Understanding the new Uniformed Services Blended Retirement System and Divorce

201808.19
0

In 2016, the National Defense Authorization Act passed by Congress established a new military retirement system that significantly changed the traditional 20 year rule for military pensions. The new system is referred to as the Uniformed Services Blended Retirement System and went into effect on January 1, 2018.

The Traditional System

Under the traditional military retirement system, servicemembers were required to serve at least 20 years in order to receive any retirement benefits. Anything less meant that the member would receive no benefit.

Once this mandatory time in service requirement was meant, the member’s annuity benefit was determined as follows:

Defined annuity benefit  =  2.5%  x  Years Served  x  Retired Pay Base

It has been estimated that only 19% of active duty servicemembers and 14% of reserve servicemembers qualified for retirement benefits under this plan, given the length of service requirements.

The Blended Retirement System

The Blended Retirement System provides a greater benefit for service members who have a time in service of less than 20 years. The Blended Retirement System does this by providing servicemembers with:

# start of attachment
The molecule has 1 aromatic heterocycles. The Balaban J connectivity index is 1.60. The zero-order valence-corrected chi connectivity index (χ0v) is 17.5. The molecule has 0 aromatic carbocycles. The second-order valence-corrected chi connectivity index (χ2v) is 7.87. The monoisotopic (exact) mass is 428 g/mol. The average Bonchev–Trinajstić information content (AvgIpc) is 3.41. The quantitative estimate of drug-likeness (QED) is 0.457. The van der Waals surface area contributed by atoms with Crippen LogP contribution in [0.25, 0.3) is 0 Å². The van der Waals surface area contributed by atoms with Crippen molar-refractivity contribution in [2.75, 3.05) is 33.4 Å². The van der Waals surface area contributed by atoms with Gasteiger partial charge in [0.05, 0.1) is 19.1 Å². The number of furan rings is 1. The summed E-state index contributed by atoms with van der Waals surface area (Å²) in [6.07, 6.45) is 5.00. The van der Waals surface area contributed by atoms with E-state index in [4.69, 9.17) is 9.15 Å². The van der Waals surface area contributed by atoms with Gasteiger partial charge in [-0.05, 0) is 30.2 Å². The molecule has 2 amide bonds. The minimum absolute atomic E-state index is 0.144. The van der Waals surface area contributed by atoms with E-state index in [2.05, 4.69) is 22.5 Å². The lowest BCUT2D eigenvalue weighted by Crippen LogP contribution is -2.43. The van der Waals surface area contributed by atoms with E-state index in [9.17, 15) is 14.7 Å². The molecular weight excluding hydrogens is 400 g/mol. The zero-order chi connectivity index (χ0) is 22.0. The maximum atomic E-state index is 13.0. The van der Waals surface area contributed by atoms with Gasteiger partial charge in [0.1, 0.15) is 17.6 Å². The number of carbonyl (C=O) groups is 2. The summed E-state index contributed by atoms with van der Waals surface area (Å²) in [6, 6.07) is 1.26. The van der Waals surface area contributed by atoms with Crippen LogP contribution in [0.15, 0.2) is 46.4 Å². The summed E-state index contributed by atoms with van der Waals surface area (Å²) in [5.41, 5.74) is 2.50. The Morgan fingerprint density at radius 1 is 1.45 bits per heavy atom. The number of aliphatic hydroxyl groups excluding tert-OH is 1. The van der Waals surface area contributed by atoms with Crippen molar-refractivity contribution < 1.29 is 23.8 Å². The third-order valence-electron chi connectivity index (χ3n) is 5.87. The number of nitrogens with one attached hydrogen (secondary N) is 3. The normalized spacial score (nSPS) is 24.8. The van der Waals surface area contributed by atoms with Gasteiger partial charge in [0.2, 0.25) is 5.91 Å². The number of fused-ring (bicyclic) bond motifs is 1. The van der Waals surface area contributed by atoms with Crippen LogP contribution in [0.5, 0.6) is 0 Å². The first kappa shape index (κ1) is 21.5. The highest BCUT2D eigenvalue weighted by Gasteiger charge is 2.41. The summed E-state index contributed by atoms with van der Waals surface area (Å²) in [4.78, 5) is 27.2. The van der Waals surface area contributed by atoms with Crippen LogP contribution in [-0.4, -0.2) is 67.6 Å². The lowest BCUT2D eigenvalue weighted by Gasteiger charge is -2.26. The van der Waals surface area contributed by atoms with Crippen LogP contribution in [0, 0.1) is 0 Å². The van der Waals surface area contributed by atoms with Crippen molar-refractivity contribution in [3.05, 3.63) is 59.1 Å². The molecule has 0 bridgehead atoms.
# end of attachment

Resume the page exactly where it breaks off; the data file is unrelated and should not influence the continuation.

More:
1. A Thrift Savings Plan (TSP) that combines a member’s contributions with automatic matching contributions of 1% and additional matching of up to 4%. A TSP plan can be thought of as similar to a defined contribution plan like a 401(k).

2. A defined annuity that is determined as follows:

Defined annuity  =  2.0%  x  Years Served  x Retired Pay Base (High 36 Month Average)

Members serving prior to December 31, 2017 had the option to remain in the traditional system or request enrollment in the new Blended Retirement System. Servicemembers entering after January 1, 2018 will be covered under the Blended Retirement System.

New Rules for Dividing Military Retirement in Divorce

With regard to the defined annuity, the traditional rule for dividing military retirement is a fraction that calculates the “marital share” of the military retirement:

  coveture formula

 

 

 

That “marital share” would then be divided between the parties.

Under the new rules set forth in the 2016 National Defense Authorization Act, the military member’s disposable retired pay that is subject to division is limited to “the amount of retired pay to which the member would have been entitled using the member’s retired pay base and years of service on the date of the decree of divorce, dissolution, annulment, or legal separation.” Or, in other words, the former spouse’s benefit is ‘frozen’ at the servicemeber’s retired base pay as of the date of divorce – and the former spouse would not be entitled to any amount of increase in retired base pay attributable to promotion or additional time in service achieved after the divorce.